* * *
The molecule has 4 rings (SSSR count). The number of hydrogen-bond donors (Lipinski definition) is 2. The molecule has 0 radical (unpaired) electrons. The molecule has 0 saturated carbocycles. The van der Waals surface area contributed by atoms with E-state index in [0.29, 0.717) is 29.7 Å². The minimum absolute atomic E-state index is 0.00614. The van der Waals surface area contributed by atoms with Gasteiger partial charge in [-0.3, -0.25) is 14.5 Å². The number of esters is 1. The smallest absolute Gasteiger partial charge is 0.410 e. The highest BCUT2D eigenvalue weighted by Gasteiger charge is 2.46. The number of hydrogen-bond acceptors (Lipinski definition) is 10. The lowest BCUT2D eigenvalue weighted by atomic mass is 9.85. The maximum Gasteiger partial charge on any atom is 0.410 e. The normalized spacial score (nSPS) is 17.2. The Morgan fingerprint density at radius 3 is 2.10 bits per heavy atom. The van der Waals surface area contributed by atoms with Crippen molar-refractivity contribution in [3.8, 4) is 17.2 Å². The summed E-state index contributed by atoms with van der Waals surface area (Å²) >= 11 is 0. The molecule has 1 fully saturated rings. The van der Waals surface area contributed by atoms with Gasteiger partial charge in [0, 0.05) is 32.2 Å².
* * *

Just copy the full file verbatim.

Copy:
The molecule has 4 rings (SSSR count). The number of hydrogen-bond donors (Lipinski definition) is 2. The molecule has 0 radical (unpaired) electrons. The molecule has 0 saturated carbocycles. The van der Waals surface area contributed by atoms with E-state index in [0.29, 0.717) is 29.7 Å². The minimum absolute atomic E-state index is 0.00614. The van der Waals surface area contributed by atoms with Gasteiger partial charge in [-0.3, -0.25) is 14.5 Å². The number of esters is 1. The smallest absolute Gasteiger partial charge is 0.410 e. The highest BCUT2D eigenvalue weighted by Gasteiger charge is 2.46. The number of hydrogen-bond acceptors (Lipinski definition) is 10. The lowest BCUT2D eigenvalue weighted by atomic mass is 9.85. The maximum Gasteiger partial charge on any atom is 0.410 e. The normalized spacial score (nSPS) is 17.2. The Morgan fingerprint density at radius 3 is 2.10 bits per heavy atom. The van der Waals surface area contributed by atoms with Crippen molar-refractivity contribution in [3.8, 4) is 17.2 Å². The summed E-state index contributed by atoms with van der Waals surface area (Å²) >= 11 is 0. The molecule has 1 fully saturated rings. The van der Waals surface area contributed by atoms with Gasteiger partial charge in [0, 0.05) is 32.2 Å².